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Debunking myths about Martin Luther

Klaus Krämer eg
October 31, 2016

Martin Luther launched the Reformation of the Church 499 years ago. Many legends surrounding the iconic figure were spread since. Author Andreas Malessa tells DW why he decided to double-check them.

Painting of Martin Luther and his wife Katarina von Bora by Lucas Cranach
Image: picture alliance/dpa/D. Karmann

DW: Mr. Malessa, for the 500th anniversary of Martin Luther's Reformation, you have prepared the book "Hier stehe ich, es war ganz anders" (Here I stand, it was completely different), where you revisit the most widespread myths surrounding Luther. How did you decide to work on this?

Andreas Malessa: I kept hearing half-truths and amusing legends on him. For example, some people believe that Luther was superstitious, that his family was poor, that he was possibly an alcoholic, that he had secretly married and that he didn't feel like translating the Bible's Old Testament. When you read biographies written by serious historians, you realize this isn't true. That's why I thought I'd do my own research and write a humorous, yet substantiated book about this.

How many widespread myths are there on Luther?

There are many. I've listed 24. One of them is when people say that the Reformation started because Luther was so upset by indulgences. No, he was a Catholic priest himself and had granted indulgences, which was a way to reduce the punishment one was expected to undergo in Purgatory. He was a pastor of his time in this sense. However, he opposed the idea that this punishment reduction could be bought.

Andreas Malessa
Author and theologian Andreas MalessaImage: Rahel Täubert

The title of your book already addresses one of the myths on Luther, referring to the quote: "Here I stand. I cannot do otherwise. God help me. Amen!" If Luther didn't actually say this, why are those words remembered?

They were made part of the legend afterwards. Emperor Charles V invited Luther to the German parliament in Worms. On April 18, 1521, Luther stood there before the assembled princes and representatives of the Vatican and was called to revoke his theses. Then he held this long speech, in which he reacted to all of the allegations. This was all meticulously recorded as part of the court hearing. So everything he said there was recorded, and can be summarized as: "I am not revoking anything. It is not right to act against one's conscience. Therefore, I cannot revoke." And then he concluded with "Here I am, Gold help me. Amen." He then had to repeat his whole refusal to revoke in Latin. So I added as a joke in the book that he was probably tempted to say afterwards: "Here I stand, and I no longer can."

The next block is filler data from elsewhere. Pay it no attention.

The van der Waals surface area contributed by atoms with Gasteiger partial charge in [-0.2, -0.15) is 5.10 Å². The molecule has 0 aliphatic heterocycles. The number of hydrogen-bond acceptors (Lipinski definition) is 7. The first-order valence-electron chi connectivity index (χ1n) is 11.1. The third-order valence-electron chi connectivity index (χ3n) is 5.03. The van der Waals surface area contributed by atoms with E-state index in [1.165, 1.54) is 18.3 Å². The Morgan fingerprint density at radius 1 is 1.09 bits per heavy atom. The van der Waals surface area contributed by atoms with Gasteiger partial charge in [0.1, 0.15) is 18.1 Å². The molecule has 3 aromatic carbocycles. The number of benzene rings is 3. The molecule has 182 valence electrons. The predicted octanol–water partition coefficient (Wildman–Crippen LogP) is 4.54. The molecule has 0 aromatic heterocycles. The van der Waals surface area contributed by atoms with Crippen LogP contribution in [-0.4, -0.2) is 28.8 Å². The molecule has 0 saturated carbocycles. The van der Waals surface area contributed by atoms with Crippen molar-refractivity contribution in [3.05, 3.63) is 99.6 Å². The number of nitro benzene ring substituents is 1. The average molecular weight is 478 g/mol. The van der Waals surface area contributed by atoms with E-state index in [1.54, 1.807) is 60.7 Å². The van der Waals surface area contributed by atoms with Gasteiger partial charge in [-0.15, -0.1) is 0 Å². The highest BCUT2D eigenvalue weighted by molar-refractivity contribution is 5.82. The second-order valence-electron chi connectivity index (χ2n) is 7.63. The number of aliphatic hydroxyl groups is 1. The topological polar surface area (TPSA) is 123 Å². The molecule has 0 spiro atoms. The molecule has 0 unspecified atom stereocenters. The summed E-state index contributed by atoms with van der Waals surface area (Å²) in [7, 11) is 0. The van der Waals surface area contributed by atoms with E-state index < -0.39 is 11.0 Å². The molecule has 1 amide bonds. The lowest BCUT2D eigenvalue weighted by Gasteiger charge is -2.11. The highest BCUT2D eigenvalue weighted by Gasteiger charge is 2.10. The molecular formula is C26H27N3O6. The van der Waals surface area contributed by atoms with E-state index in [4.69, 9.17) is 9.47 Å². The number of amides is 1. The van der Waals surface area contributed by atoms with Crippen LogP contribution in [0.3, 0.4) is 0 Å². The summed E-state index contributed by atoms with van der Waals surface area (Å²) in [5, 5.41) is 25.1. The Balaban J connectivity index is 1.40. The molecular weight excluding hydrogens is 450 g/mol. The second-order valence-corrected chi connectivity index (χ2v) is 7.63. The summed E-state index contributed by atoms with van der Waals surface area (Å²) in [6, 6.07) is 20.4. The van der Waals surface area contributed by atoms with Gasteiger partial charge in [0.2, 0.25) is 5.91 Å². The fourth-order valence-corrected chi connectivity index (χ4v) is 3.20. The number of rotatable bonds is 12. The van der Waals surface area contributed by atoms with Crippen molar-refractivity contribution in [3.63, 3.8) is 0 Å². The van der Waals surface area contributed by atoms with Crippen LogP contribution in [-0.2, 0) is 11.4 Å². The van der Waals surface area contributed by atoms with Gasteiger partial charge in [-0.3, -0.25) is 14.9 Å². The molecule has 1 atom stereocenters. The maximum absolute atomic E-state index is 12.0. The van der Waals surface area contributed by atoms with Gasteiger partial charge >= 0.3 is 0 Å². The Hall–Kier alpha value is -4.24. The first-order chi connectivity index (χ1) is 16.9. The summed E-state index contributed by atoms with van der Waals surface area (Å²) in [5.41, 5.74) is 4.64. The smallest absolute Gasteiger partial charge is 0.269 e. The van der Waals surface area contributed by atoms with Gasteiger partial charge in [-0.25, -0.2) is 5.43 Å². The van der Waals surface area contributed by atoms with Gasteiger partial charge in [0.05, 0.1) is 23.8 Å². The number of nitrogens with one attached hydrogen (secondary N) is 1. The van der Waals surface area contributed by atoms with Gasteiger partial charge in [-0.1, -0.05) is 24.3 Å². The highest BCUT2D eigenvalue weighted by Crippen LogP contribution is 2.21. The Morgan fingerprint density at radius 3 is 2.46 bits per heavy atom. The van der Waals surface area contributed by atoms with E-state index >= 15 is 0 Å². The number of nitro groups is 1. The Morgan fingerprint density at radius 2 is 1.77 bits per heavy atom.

Another widespread mistake: Did Luther actually nail his "95 Theses" on the door of a church in Wittenberg?

This is probably nonsense. There are 300 essays analyzing if he really nailed them on the door or if he sent them to the two bishops who were responsible for indulgences. I believe he did the latter, because he couldn't believe that the indulgence preacher Johann Tetzel could simply go to the market place and say, "Donate something for St. Peter's, show the receipt to God and you will no longer need to confess, repent or suffer," which was the commercialization of God's grace.

However, the strongest argument indicating he didn't post his theses was that Luther never mentioned this legendary achievement himself throughout his lifetime.

One of the things I would have liked to have read about in your book is Luther's alleged recommendation on how often a married couple should have intercourse. He is said to have recommended "two to four times a week will not harm him or her." Is that true?

This Lutheran average on the frequency of intercourse might not even apply for a 21st century couple, when both partners are stressed working full-time. In any case, yes, he did recommend this - although it isn't clear if he was the one who said it or if his wife Katharina did. But I believe most of the rather vulgar Luther quotes are the result of 500 years of pub talk on Luther.

And 500 years is a long enough period to develop legends on Luther - and there was sufficient material to work with.

Book cover 'Hier stehe ich, es war ganz anders' by Andreas Malessa
The cover of the bookImage: SCM Hänssler

Yes, when Luther died in 1546, it was already clear that he had prompted an avalanche on issues such as freedom of conscience, freedom of religion, tolerance and God's proximity to the people. Luther had triggered many debates without knowing what would happen afterwards. It could even be claimed that Luther didn't reform the Catholic Church and that he didn't establish the Protestant Church, because it all happened posthumously. But that didn't stop his fans and followers from creating legends and quotes for him afterwards as well.

Your book was already sold over 15,000 times, which is quite remarkable for a book on religion. Which reactions did you get?

To my great surprise, there hasn't been any really strong criticism of the book yet. I thought experts would accuse me of holding an academic discussion based on secondary literature only. Yet that didn't happen. Instead, I am invited to take part in events and readings and everywhere people say: Finally, someone is telling this in a way I can understand. I am very surprised.

Andreas Malessa is a German theologian, TV show host and author. He recently wrote the musical "Amazing Grace."

His book "Hier stehe ich, es war ganz anders - Irrtümer über Luther" (Here I stand, it was completely different - mistakes about Luther) was published in German by SCM Verlag.